The effect of cigarette price increases on cigarette consumption, tax revenue, and smoking-related death in Africa from 1999 to 2013

Li Ming Ho, Christian Schafferer, Jie Min Lee, Chun Yuan Yeh, Chi Jung Hsieh

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Objectives: This study investigates the effects of price hikes on cigarette consumption, tobacco tax revenues, and reduction in smoking-caused mortality in 36 African countries. Methods: Using panel data from the 1999–2013 Euromonitor International, the World Bank and the World Health Organization, we applied fixed-effects and random-effects regression models of panel data to estimate the elasticity of cigarette prices and simulate the effect of price fluctuations. Results: Cigarette price elasticity was the highest for low-income countries and considerably lower for other African economies. The administered simulation shows that with an average annual cigarette price increase of 7.38%, the average annual cigarette consumption would decrease by 3.84%, and the average annual tobacco tax revenue would increase by 19.39%. By 2050, the number of averted smoking-attributable deaths (SADs) will be the highest in South Africa, followed by the Democratic Republic of Congo, Madagascar, and Ethiopia. Conclusions: Excise tax increases have a significant effect on the reduction of smoking prevalence and the number of averted smoking-attributable deaths, Low-income countries are most affected by high taxation policies.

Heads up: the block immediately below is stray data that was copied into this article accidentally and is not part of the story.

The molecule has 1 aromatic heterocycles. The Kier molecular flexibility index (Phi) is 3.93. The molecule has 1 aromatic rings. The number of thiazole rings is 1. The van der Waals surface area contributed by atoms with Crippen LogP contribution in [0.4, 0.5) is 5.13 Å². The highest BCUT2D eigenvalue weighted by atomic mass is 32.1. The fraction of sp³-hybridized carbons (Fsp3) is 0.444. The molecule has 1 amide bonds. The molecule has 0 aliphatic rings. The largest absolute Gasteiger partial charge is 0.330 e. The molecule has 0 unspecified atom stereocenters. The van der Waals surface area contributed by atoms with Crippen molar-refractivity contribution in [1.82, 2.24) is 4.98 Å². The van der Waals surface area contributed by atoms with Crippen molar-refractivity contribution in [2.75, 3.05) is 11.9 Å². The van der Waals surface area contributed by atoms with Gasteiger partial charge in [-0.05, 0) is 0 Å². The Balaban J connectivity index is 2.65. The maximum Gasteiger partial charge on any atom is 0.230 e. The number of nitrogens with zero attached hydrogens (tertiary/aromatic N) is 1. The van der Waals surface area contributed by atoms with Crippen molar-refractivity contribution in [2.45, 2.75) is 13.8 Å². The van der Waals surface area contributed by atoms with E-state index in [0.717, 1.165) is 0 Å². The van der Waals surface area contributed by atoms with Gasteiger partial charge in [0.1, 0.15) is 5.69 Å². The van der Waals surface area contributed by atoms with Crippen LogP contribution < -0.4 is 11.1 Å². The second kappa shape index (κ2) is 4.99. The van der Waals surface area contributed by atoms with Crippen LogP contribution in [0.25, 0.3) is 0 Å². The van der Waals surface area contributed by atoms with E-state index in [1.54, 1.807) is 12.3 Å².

Original languageEnglish
Pages (from-to)899-909
Number of pages11
JournalInternational Journal of Public Health
Issue number8
Publication statusPublished - 2017 Nov 1


All Science Journal Classification (ASJC) codes

  • Public Health, Environmental and Occupational Health

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